The allure of an archive itself is iterative, and does not cease to do its work once a document box is reshelved. Marisa J. Fuentes has deftly articulated this while tackling the paucity of records related to enslaved women in the Caribbean, explaining that “other knowledge can be produced from archival sources if we apply the theoretical concerns of both cultural studies and critical historiography to our sources.” (Fuentes 2016) While the locations and periodizations are quite distinct, Fuentes’ approach has informed our understanding of the affective, corporeal shifts that comprise the archive of UC Davis’s militarized history while also reminding us of the profoundly intimate imbrications between the multiple locations of US empire.

Image 6: The cork oaks growing outside of Mrak Hall, next to the Arboretum. Source: Gabi Kirk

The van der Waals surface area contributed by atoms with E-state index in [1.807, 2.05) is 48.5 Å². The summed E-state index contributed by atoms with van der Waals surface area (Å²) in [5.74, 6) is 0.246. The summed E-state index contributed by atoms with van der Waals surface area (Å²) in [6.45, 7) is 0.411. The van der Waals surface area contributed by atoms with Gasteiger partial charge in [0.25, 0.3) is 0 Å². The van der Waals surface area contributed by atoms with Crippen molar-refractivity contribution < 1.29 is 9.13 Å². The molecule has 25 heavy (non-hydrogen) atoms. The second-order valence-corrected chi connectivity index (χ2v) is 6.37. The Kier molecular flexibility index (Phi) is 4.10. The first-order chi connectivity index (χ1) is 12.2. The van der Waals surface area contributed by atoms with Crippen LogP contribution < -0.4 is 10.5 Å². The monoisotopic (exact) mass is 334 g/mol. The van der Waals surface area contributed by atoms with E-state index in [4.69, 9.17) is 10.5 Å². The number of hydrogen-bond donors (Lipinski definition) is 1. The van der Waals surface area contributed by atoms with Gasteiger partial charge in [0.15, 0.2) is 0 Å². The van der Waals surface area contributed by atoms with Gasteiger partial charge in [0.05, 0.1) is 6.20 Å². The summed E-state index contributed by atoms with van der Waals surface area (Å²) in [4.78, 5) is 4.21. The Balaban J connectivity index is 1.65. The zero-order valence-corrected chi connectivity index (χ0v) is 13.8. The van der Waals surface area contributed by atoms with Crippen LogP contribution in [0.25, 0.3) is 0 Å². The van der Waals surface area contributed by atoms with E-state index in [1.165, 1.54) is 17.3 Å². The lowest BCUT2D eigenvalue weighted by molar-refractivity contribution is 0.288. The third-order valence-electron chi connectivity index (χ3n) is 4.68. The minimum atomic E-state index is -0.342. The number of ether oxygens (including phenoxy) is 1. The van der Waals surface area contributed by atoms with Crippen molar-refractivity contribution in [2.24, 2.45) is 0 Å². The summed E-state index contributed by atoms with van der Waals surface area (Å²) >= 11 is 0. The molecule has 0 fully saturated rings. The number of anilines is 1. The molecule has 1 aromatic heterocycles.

One such trace emerged while chatting with Dr. Bettina Ng’weno of UC Davis’ African and African American Studies department. After she asked about the tours we had completed earlier that spring, she made an offhand remark that the cork trees on campus were consistently misrecognized and falsely attributed to the study of viticulture and enology at UC Davis. Winemaking research is quite profitable for the university presently, but this omnipresent flora was actually the result of WWII efforts at strategic cultivation. David A. Taylor has explained how “the American cork industry” became “a matter of national security” during WWII as “cork had become an irreplaceable ingredient of modern warfare”, noting that “it was in everything from bomber plane gaskets and insulation to tanks, submarines, cartridge plugs, and bomb parts” (Taylor, 2018: 65).  Both of us had walked by a cork tree and knocked on its oddly percussive folded bark but gave it no further attention. After a quick search, we found ourselves engaging with another tour brochure, this one produced officially by the university. The “Peter J. Shields Oak Grove Self-Guided Tour” contained this otherwise unremarkable caption, nestled among bright graphics, hidden in plain sight on the page: “During World War II, many cork oaks were planted on the UC Davis campus in order to address cork shortages during the war. Today, the cork oaks across campus are celebrated for their unique beauty and large size.” We had found another sublime, “natural” feature to emerge from cycles of occupation and warfare, and another path to take on our future tours.